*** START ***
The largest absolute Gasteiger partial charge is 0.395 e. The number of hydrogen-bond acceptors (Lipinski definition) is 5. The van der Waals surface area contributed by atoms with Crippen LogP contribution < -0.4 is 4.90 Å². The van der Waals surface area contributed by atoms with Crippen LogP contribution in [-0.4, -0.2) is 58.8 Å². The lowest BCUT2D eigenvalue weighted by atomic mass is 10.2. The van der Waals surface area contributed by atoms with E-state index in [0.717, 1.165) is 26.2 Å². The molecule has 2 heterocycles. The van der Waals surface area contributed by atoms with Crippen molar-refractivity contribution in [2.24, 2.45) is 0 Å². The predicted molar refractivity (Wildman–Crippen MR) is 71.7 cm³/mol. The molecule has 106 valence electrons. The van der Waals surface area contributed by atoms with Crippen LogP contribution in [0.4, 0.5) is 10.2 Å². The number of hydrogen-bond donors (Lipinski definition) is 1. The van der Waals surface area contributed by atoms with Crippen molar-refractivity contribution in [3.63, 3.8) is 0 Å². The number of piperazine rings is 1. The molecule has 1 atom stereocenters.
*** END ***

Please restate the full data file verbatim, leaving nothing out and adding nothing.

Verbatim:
The largest absolute Gasteiger partial charge is 0.395 e. The number of hydrogen-bond acceptors (Lipinski definition) is 5. The van der Waals surface area contributed by atoms with Crippen LogP contribution < -0.4 is 4.90 Å². The van der Waals surface area contributed by atoms with Crippen LogP contribution in [-0.4, -0.2) is 58.8 Å². The lowest BCUT2D eigenvalue weighted by atomic mass is 10.2. The van der Waals surface area contributed by atoms with E-state index in [0.717, 1.165) is 26.2 Å². The molecule has 2 heterocycles. The van der Waals surface area contributed by atoms with Crippen molar-refractivity contribution in [2.24, 2.45) is 0 Å². The predicted molar refractivity (Wildman–Crippen MR) is 71.7 cm³/mol. The molecule has 106 valence electrons. The van der Waals surface area contributed by atoms with Crippen LogP contribution in [0.4, 0.5) is 10.2 Å². The number of hydrogen-bond donors (Lipinski definition) is 1. The van der Waals surface area contributed by atoms with Crippen molar-refractivity contribution in [3.63, 3.8) is 0 Å². The number of piperazine rings is 1. The molecule has 1 atom stereocenters.